If you need to send money to someone you know and trust, wiring money through companies like MoneyGram, Ria, and Western Union can be a useful way to get it there quickly. But scammers will try to get you to wire money to them, too.
Why? Scammers know that once you wire money to them, there’s usually no way to get your money back. Scammers can quickly pick up your money at any of the wire transfer company’s locations throughout the world. And, it’s nearly impossible to identify who picked up the money or track them down.
How To Avoid a Money Wiring Scam
To protect yourself from money wiring scams:
- Never wire money through companies like MoneyGram, Ria, or Western Union to anyone you haven’t met in person. (That’s a scam: no matter what reason they give.)
- Don’t wire money to anyone who says they work at a government agency like the FTC, IRS, SSA, U.S. Customs and Border Protection, or a well-known company. (That’s a scam: the government will never ask you to send money this way.)
- Never wire money to anyone who pressures you into paying immediately.
- Don’t wire money to anyone who says a wire transfer is the only way to pay.
- Never wire money to someone who tries to sell you something over the phone. (It’s illegal for a telemarketer to ask you to pay with a wire transfer.)
Here are some common ways scammers try to convince people to wire money.
Apartment and vacation rental scams
You respond to an ad for an apartment or vacation rental with surprisingly low rent. When someone answers, they tell you to wire money through companies like MoneyGram, Ria, and Western Union — maybe for an application fee, security deposit, first month’s rent, or a vacation rental fee. But scammers often trick people by putting their own contact information on apartment or vacation rental ads and photos that they hijacked from someone else. After you wire the money, the person you sent the money to disappears and you find out that there is no apartment or vacation rental.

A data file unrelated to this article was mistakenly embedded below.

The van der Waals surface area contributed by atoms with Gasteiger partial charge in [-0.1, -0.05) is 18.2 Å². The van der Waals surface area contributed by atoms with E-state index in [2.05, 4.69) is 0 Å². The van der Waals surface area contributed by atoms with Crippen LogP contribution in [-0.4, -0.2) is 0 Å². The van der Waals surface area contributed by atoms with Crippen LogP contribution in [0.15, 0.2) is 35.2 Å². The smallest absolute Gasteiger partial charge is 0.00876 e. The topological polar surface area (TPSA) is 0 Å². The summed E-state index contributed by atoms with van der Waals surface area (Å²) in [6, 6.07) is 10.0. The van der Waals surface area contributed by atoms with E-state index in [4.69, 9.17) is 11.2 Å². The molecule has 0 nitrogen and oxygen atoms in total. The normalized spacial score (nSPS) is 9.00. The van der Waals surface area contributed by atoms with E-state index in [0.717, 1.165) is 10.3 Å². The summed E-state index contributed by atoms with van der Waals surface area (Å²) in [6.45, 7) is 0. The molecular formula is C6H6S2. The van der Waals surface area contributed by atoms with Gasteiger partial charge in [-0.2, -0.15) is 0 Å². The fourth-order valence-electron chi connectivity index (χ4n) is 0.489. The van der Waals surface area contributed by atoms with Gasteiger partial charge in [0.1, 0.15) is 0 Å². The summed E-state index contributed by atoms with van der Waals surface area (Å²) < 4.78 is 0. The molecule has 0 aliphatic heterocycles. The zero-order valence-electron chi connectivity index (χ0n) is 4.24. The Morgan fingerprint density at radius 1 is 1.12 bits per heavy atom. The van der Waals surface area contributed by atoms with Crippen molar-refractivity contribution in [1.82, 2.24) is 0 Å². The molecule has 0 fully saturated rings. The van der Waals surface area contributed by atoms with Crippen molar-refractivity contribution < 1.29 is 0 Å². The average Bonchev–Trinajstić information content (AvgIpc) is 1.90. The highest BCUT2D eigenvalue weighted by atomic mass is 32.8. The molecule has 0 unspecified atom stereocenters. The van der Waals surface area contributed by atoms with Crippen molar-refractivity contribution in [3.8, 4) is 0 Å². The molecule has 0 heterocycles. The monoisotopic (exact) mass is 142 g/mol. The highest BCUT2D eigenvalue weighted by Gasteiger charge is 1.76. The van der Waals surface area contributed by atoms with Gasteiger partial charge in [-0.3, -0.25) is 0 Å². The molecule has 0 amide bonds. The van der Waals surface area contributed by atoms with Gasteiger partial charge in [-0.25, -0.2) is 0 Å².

Fake Check Scams
Someone sends you a check and tells you to deposit it. They tell you to wire some or all of the money back to them — or to another person. Since the money appears in your bank account, you do it. But the check is fake. It can take weeks for the bank to figure it out, but when it does, the bank will want you to repay the money you withdrew.
Scammers make up lots of stories to try to convince you to deposit a check and wire money:
- Scammers say you’ve won a prize and need to wire money back to cover taxes and fees.
- Scammers say you got a job you applied for and send you a check to buy supplies, but tell you to wire part of the money back to them or on to someone else.
- Scammers say the check is part of a mystery shopping assignment to evaluate a wire transfer service.
- Scammers use a check to overpay you for something you’re selling online, then ask you to wire back the extra money.
Family Emergency Scams
You get an unexpected and frantic call from someone saying they’re a family member or close friend. They say they need money to get out of trouble and to wire money through companies like MoneyGram, Ria, or Western Union right away. Not so fast. Is there really an emergency? Is it really your friend or family calling or someone calling on their behalf? It could be a scammer. Scammers call and pretend to be someone you know — and now they can use artificial intelligence technology like voice cloning to sound very real.
Scammers behind fake prize, sweepstakes, or lottery scams call, text, email, or send letters saying you’ve won money or a prize. But there’s always some “reason” they say you have to wire money first — like paying for shipping and handling, taxes, or a processing fee to get the prize. But real prizes are free, and this is a scam.
Romance scammers create fake profiles on dating sites, apps, and social media. Once they connect with you, they work to build your trust and might even talk or message with you several times a day. Eventually, they make up a story — like saying they have an emergency or want to travel to visit you — and ask you to send money. But there is no emergency or visit — they are not even the person they say they are — and they take your money.
You get a call from someone claiming to be from your gas, water, or electric company. They say they’ll cut off your services unless you pay immediately by wiring money through companies like MoneyGram, Ria, or Western Union. These scammers want to scare you into sending money before you have time to confirm what they’re saying. But real utility companies don’t do this. A quick call to the utility company using the number on your bill or the utility company’s website would tell you it’s a scam.
What To Do If You Wired Money To a Scammer
If you sent money using a wire transfer company like MoneyGram, Ria, or Western Union, contact that company right away. Tell them it was a fraudulent transfer. Ask them to reverse the wire transfer and give you your money back.
- MoneyGram at 1-800-926-9400
- Ria (non-Walmart transfers) at 1-877-443-1399
- Ria (Walmart2Walmart and Walmart2World transfers) at 1-855-355-2144
- Western Union at 1-800-448-1492
If you sent the wire transfer through your bank, contact them and report the fraudulent transfer. Ask if they can reverse the wire transfer and give you your money back.
If anyone demanded that you wire money, report it to the FTC at ReportFraud.ftc.gov.